Pathway analysis of the CMC gene-based data found the upregulation of genes involved in immune-related processes, most notably toll-like receptor cascades. Toll-like receptors are involved in many physiological and pathological responses, and their activity is thought to play a role in several neurological disorders, including Alzheimer’s disease [25, 26]. The receptors are widely expressed on microglial cells—the chief immune cells of the central nervous system—and their activation is associated with Aβ plaque deposition [27] and enhanced neurodegeneration [28]. Although we cannot draw mechanistic conclusions, our results suggest a potential relationship between altered immune signalling, impaired plasma lipoprotein clearance, and Aβ plaque deposition in Alzheimer’s disease.

Our multi-tissue transcriptome imputation approach has a number of advantages over traditional expression quantitative locus studies of complex diseases. First, transcriptome imputation methods allow the study of genetically regulated gene expression without directly measuring expression data from an appropriate cell type in diseased cases and health controls. Second, by estimating the genetically regulated component of gene expression, transcriptome imputation methods remove the impact of unmeasured (i.e. uncontrolled) environmental factors on gene expression, thereby improving the interpretability of expression association signals. Third, transcriptome imputation aggregates SNP-level associations to individual genes, reducing the multiple testing burden and increasing statistical power. A multi-tissue meta-analysis, such as S-MultiXcan, further reduces the multiple testing burden by combining association statistics across all interrogated tissues. Fourth, TWAS methods utilise eQTL information from large eQTL databases with uniform sample collection and strict quality control protocols which improves the reliability of results and enables replication across disorders/traits.

A disadvantage of GTEx is the use of bulk tissue samples to measure gene expression. As a result, GTEx cannot accurately account for cellular heterogeneity and may under represent certain cell populations in a given tissue. Many of the Alzheimer’s disease risk loci identified through GWAS are not highly expressed in bulk brain tissues and therefore previous attempts to identify brain eQTLs have likely been affected by cellular heterogeneity [29, 30]. A large proportion of Alzheimer’s disease risk loci have been linked to immune function, and our results in (dorsolateral prefrontal cortex) brain tissue corroborate these findings. However, the study of immune function in the brain is complicated by the heterogeneous cell populations, which may dilute disease-specific expression signatures from immune-related populations such as microglia. Analyses of primary cell-type-specific expression from the Immune Variation project have shown that Alzheimer’s disease risk alleles are enriched among monocyte-specific eQTLs [31]. Future studies may therefore use more easily accessible monocytes as a proxy to examine the (immune) cell-specific effects of susceptibility variants in Alzheimer’s disease.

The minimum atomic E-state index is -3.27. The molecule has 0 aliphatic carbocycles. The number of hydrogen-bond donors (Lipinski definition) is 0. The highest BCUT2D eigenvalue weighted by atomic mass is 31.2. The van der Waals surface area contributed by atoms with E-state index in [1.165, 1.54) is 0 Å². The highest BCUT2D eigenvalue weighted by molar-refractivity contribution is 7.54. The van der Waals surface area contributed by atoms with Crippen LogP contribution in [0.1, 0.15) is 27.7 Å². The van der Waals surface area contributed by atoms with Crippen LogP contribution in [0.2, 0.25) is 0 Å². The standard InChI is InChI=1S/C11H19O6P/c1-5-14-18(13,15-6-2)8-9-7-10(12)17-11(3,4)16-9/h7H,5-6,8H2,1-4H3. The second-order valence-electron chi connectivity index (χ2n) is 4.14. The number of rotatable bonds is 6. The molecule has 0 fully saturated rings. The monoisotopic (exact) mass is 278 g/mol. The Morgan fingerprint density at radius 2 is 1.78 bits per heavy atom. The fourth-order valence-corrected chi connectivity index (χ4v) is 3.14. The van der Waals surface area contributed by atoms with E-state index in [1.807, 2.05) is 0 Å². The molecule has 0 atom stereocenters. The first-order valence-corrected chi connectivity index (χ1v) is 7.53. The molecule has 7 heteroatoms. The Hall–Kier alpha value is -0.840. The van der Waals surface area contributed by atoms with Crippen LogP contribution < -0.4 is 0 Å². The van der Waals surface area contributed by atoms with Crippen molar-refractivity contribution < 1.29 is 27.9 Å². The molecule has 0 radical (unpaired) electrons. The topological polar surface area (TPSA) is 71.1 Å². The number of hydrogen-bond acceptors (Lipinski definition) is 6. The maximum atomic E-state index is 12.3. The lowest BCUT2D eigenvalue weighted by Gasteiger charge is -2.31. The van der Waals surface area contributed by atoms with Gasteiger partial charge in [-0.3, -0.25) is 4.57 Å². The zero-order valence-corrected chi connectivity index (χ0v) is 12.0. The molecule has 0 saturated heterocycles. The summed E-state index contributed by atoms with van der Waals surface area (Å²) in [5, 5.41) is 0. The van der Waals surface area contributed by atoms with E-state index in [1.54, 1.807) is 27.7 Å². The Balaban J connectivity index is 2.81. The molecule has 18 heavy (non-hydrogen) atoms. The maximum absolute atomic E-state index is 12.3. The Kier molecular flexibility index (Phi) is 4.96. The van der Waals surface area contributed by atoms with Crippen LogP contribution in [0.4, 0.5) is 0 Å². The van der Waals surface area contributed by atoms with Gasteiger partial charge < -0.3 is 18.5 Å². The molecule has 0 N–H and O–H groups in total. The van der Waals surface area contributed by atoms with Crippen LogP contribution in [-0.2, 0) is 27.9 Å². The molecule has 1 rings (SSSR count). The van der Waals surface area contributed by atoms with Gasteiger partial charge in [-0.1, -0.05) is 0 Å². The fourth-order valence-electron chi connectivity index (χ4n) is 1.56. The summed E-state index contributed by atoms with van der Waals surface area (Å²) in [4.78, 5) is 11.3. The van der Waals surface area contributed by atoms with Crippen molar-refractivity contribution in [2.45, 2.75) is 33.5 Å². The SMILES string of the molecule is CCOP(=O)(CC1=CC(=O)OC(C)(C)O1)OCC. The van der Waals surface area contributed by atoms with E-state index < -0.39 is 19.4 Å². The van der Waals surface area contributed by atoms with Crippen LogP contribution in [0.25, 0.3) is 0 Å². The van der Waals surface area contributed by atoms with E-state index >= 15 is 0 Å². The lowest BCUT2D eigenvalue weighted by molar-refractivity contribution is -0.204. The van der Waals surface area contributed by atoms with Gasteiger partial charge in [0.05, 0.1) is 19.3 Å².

In summary, we performed a multi-tissue transcriptome-wide association study of Alzheimer’s disease. We confirmed an association between DNA sequence variation and gene expression for known Alzheimer’s disease candidate genes and identified multiple genes whose expression has not previously been associated with the disease. Many disease associations were observed in both brain and peripheral tissues, most notably skin tissue, and the effect directions for the association statistics were largely consistent across tissues. A meta-analysis of 48 GTEx tissues, including 13 brain tissues, confirmed the association of candidate genes identified in the single-tissue analyses, in addition to several novel genes, most of which were also identified in an analysis of gene expression in the dorsolateral prefrontal cortex from the CMC. These results suggest the joint analysis of brain and peripheral tissues may capture regulatory effects underlying Alzheimer’s disease; however, functional studies will be required to assess their biological relevance in disease activity. The use of skin tissue—which had the largest number of associations with Alzheimer’s disease in our study—represents a promising avenue for the study of regulatory variation and risk genes in Alzheimer’s disease.

Availability of data and materials

All data generated or analysed during this study are included in this published article and its supplementary information files.


  1. 1.